I didn’t set out to fall in love with a fundraiser. It just … happened.
In fact, as a communications director I was convinced that all of them were crazy. They’d demand that my entire staff drop everything to create a presentation for a single donor, our editorial calendar and program priorities be damned. Or I’d get pressured to pitch events with zero news value to our hard-earned media contacts. Giant check presentation, anyone?
Not crazy enough? How about having to interview and write a story about a donor who extolled the virtues of eugenics? Or photographing and getting cat-called by the drunken host of a gala … on a live mic while his arm was around a priest?
Yep, these were the kind of “experiences” that fundraisers brought to my door. So I did everything I could to ignore them. After all, most fundraisers today stay in their jobs about 16 months. I could outlast them.
When it’s “The One,” you just know
I realize now this was very wrong thinking. But I never would have known that until I met “The One.” It was love at first sight.
The One treated me differently. In her eyes, I wasn’t just a vending machine with buttons to push for writing, design, websites and video production. I was someone with which she could plan and build a lasting fundraising program. She respected me.
It was a natural fit, really. It’s amazing I didn’t see it before.
You see, I have an insatiable desire to tell stories. I want to do it 24/7 in writing, photos, video games, the sides of buses, you name it!
But I don’t always know if those stories are inspiring people to act in meaningful ways. This is what I need most as a communicator. It gives my work life purpose.
The One understood this about me and, better yet, she let me know she needed me. And she didn’t ask me to change up my routine, like so many others. All I had to do was be on the lookout for things that donors like. And she knew exactly what those things were because … (how do I put this?) she was a bit of a data freak.
But good fundraisers come with baggage
There’s an old Duke Ellington standard called, I’m Beginning to See the Light, and it perfectly sums up how The One lit a spark in me that grew into Beezable by Abeja Solutions.
But I’ve got to tell you, The One brought her own baggage to our relationship. You see, she’d been in her fair share of abusive relationships at nonprofits. A few issues all-too-common to fundraisers I’ve known:
A study by CompassPoint found that 1 in 4 nonprofit executives says they lack the skills and knowledge to fundraise, yet nearly 1 in 3 is dissatisfied with the performance of their fundraising directors. There’s a huge disconnect here.
At the team level, it’s easy for fundraisers to be jealous of their peers in marketing and communications. Why? While our budgets grow, fundraisers get reminded of “the ratio.”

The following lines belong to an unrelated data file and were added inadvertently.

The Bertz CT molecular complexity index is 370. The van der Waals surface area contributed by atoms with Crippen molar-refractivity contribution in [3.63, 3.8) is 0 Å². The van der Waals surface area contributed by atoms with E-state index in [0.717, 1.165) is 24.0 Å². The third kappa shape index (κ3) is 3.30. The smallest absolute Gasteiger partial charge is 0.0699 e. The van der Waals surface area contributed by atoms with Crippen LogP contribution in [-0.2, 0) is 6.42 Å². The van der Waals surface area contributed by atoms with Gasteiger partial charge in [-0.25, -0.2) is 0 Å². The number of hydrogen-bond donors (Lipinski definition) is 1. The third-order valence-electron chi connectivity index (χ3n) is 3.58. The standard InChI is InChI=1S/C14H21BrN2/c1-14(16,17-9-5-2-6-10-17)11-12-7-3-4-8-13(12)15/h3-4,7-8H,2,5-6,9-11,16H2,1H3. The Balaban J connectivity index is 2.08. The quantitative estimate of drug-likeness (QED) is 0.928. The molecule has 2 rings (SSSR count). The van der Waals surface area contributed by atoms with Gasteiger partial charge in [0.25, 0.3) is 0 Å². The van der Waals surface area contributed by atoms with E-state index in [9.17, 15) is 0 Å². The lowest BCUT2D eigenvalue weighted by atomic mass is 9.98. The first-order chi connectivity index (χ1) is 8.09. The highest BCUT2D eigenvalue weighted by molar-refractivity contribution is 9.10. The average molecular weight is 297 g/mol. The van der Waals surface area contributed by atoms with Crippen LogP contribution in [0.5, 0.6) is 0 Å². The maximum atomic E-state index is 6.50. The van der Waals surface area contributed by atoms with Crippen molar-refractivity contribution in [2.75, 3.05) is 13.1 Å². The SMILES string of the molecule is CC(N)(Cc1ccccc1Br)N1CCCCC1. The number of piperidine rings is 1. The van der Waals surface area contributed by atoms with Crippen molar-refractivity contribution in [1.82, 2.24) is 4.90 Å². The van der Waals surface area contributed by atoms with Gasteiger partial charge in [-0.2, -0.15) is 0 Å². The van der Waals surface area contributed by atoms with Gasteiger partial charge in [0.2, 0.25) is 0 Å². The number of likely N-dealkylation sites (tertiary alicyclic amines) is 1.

There also can be goal inequality. A communications team might get by with mere vanity metrics like impressions and story counts, while the fundraiser has to produce more and more cold hard cash.
And we shouldn’t forget how easy it is for a fundraiser to feel isolated from the rest of the organization. A majority of them feels they have little to moderate influence over getting other staff members involved in fundraising and in setting organizational budgets.
The bottom line is that half of fundraising directors believe they’ll leave their jobs in two years, and 40 percent think they might leave development altogether! Talk about commitment issues.
I also can attest that, as someone who loves a fundraiser, burnout is a very real thing. How does this happen?
It starts with having a successful fundraising year, maybe even your best yet! But do you take a real amount of time to celebrate at the end of the fiscal year? Does the organization acknowledge all the hard work that went into that number? Does the fundraiser at least get an extra day off (or two!) without having to check their phone and email?
Nope. Maybe there’s a bit of polite clapping at a staff meeting, and within seconds you move on to the next agenda item: Increasing next year’s fundraising goal. In the fundraiser’s mind, their best is never enough.
3 little ways to say “you’re special”
How do you fix this? How do you learn to love a fundraiser, too?
Just stop for a moment, and sincerely recognize their contribution. And don’t think of it purely in terms of the amount raised. Ask yourself: What value did all those hours of work (including all those appeal revisions) bring to your organization as a whole? Everything from making payroll to expanding services to the communities you serve. That’s huge!
Then ask, '“When was the last time our fundraiser took a few truly unplugged days off?” How can you make that happen for her or him?
Finally, pay your fundraiser a salary that’s compatible with the current market. Isn’t that what you’d want for yourself?
And forget commissions. The Association of Fundraising Professionals and the Council of Nonprofits consider it unethical and there’s no real comparison between development folks and salespeople. Trust me, as a longtime communicator I’ve had work relationships with both.
They say true love happens when you least expect it. If you’re lucky, you’ll be mature enough to invest in that relationship, and keep it going for you (and your donors) for years to come.
Laura Ingalls is CEO of Abeja Solutions and co-creator of Beezable, a tool that automates direct mail fundraising. She’s produced for CNN, served as a humanitarian spokesperson in Iraq and led award-winning nonprofit and corporate communications teams. Read more from Laura.